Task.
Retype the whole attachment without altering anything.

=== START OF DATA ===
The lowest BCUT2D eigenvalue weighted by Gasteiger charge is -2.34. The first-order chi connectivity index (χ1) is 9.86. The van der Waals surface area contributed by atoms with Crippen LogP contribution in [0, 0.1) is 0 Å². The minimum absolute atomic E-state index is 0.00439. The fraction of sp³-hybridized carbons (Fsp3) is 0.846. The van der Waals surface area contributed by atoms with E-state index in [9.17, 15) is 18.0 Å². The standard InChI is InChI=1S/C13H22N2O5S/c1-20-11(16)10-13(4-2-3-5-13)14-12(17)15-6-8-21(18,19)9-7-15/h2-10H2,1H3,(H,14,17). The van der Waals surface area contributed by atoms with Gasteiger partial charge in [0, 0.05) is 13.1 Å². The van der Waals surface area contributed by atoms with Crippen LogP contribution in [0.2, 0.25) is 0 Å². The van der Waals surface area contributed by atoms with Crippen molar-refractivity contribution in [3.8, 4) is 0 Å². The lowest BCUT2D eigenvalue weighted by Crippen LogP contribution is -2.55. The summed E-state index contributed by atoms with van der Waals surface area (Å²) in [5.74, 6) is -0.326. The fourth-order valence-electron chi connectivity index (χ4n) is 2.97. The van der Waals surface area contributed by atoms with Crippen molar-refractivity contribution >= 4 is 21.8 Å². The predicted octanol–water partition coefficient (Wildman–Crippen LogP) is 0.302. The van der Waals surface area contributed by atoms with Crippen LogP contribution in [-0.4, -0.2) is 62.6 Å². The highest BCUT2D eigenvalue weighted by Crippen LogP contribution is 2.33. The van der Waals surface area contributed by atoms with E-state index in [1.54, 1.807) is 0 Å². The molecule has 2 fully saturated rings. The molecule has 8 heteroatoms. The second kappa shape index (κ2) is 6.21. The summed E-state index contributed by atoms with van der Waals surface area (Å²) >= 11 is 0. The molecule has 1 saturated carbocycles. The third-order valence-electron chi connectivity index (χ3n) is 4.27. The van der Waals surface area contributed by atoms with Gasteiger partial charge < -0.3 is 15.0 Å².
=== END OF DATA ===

The lowest BCUT2D eigenvalue weighted by Gasteiger charge is -2.34. The first-order chi connectivity index (χ1) is 9.86. The van der Waals surface area contributed by atoms with Crippen LogP contribution in [0, 0.1) is 0 Å². The minimum absolute atomic E-state index is 0.00439. The fraction of sp³-hybridized carbons (Fsp3) is 0.846. The van der Waals surface area contributed by atoms with E-state index in [9.17, 15) is 18.0 Å². The standard InChI is InChI=1S/C13H22N2O5S/c1-20-11(16)10-13(4-2-3-5-13)14-12(17)15-6-8-21(18,19)9-7-15/h2-10H2,1H3,(H,14,17). The van der Waals surface area contributed by atoms with Gasteiger partial charge in [0, 0.05) is 13.1 Å². The van der Waals surface area contributed by atoms with Crippen LogP contribution in [0.2, 0.25) is 0 Å². The van der Waals surface area contributed by atoms with Crippen molar-refractivity contribution in [3.8, 4) is 0 Å². The lowest BCUT2D eigenvalue weighted by Crippen LogP contribution is -2.55. The summed E-state index contributed by atoms with van der Waals surface area (Å²) in [5.74, 6) is -0.326. The fourth-order valence-electron chi connectivity index (χ4n) is 2.97. The van der Waals surface area contributed by atoms with Crippen molar-refractivity contribution >= 4 is 21.8 Å². The predicted octanol–water partition coefficient (Wildman–Crippen LogP) is 0.302. The van der Waals surface area contributed by atoms with Crippen LogP contribution in [-0.4, -0.2) is 62.6 Å². The highest BCUT2D eigenvalue weighted by Crippen LogP contribution is 2.33. The van der Waals surface area contributed by atoms with E-state index in [1.54, 1.807) is 0 Å². The molecule has 2 fully saturated rings. The molecule has 8 heteroatoms. The second kappa shape index (κ2) is 6.21. The summed E-state index contributed by atoms with van der Waals surface area (Å²) >= 11 is 0. The molecule has 1 saturated carbocycles. The third-order valence-electron chi connectivity index (χ3n) is 4.27. The van der Waals surface area contributed by atoms with Gasteiger partial charge < -0.3 is 15.0 Å².